McMaster University, (Mac) was founded in 1887 in Hamilton, Ontario, Canada. Today, nearly 29,000 undergraduate, graduate and professional degree students attend the university. Mac is noted for exceptional innovation in the clinical research in medicine, exceptional training in medicine and science and engineering. Mac is respected world-wide as a academic research center and educational institution.
In the future, finding clean water might be as easy as snapping a photo
Researchers at McMaster's Biointerfaces Institute have created a mobile app that can determine just how contaminated a sample of water might be.
Office inkjet printer could produce simple tool to identify infectious diseases
Consumers are one step closer to benefiting from packaging that could give simple text warnings when food is contaminated with deadly pathogens like E. coli and Salmonella, and patients could soon receive ...
Hormones may help tiny African fish climb social ladder
Want to work your way up the corporate or social ladder?
Software engineering students on the 'cutting edge' of immersive virtual reality
Back in 1987, Robert Teather received his very first Nintendo Entertainment System.
Not all induced pluripotent stem cells are made equal
Scientists at McMaster University have discovered that human stem cells made from adult donor cells "remember" where they came from and that's what they prefer to become again.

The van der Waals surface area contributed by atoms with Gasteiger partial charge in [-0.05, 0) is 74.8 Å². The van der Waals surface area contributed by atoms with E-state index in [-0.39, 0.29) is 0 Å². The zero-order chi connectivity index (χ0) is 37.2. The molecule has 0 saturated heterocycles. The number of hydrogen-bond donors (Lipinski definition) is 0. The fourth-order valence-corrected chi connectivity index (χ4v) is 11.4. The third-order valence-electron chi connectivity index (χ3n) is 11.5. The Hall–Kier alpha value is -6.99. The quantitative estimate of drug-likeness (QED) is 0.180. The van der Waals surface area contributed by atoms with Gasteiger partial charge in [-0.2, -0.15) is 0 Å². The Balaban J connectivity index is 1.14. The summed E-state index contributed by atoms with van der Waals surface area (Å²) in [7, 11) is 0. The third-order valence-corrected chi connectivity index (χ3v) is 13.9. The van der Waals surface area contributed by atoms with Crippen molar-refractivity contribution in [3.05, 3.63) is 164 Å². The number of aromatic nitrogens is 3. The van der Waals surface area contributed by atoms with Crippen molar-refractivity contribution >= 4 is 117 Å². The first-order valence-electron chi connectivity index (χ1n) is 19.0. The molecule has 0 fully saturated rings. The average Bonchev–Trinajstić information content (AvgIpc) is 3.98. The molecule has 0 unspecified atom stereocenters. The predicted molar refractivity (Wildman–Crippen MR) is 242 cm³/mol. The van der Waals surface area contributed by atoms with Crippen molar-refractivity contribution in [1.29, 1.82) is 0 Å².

Video: Adapting the litmus test to identify bacteria
An international team of researchers based at McMaster has figured out a way to adapt the good old litmus test so it can detect bacteria such as E. coli.
Soup can reopens mystery of doomed Franklin Expedition
The Franklin expedition is back in the news this week after the Prime Minister announced Tuesday that one of its ships has been discovered 170 years after it sunk.
Devil's Tongue flower comes to life in continuing five-year cycle
A rare plant at the McMaster Biology Greenhouse is finally showing its true colours (and odours), and may not bloom for another five years.
The science behind the ice in Disney's Frozen
How much power does Elsa really have? According to Aaron Goldberg, quite a lot.
Why your next job interview might be conducted by a computer
Milena Head envisions a not-so-distant future in which hiring managers won't need to perform job interviews.
For galaxies, having neighbors matters
Where galaxies live has an enormous effect on how they form stars, a puzzle that a new Canadian study is helping to solve. "To understand how galaxies evolve, we need to study the link between stars and gas, ...
Engineers use supercomputer to create beautiful video
A group of computing and software students have created some stunning videos using one of the most powerful computers in the world.
The mapmaker's dilemma: How do you solve a problem like Crimea?
Most of the time, maps help you get from point A to point B. But when it comes to geopolitics, maps have long been used as much more than way finders.
Scientists pack a lab into a pill, using an idea inspired by breath-freshening strips
(Phys.org) —Inspiration can come in many forms, but this one truly was a breath of fresh air. A group of McMaster researchers has solved the problem of cumbersome, expensive and painfully slow water-testing ...
Students solve problem for rheumatoid arthritis sufferer
Sandi Mugford treasures her independence. An active person who works two jobs and helps look after her mother, she needs to cover a lot of ground, which she does with impressive energy. Mugford has lived ...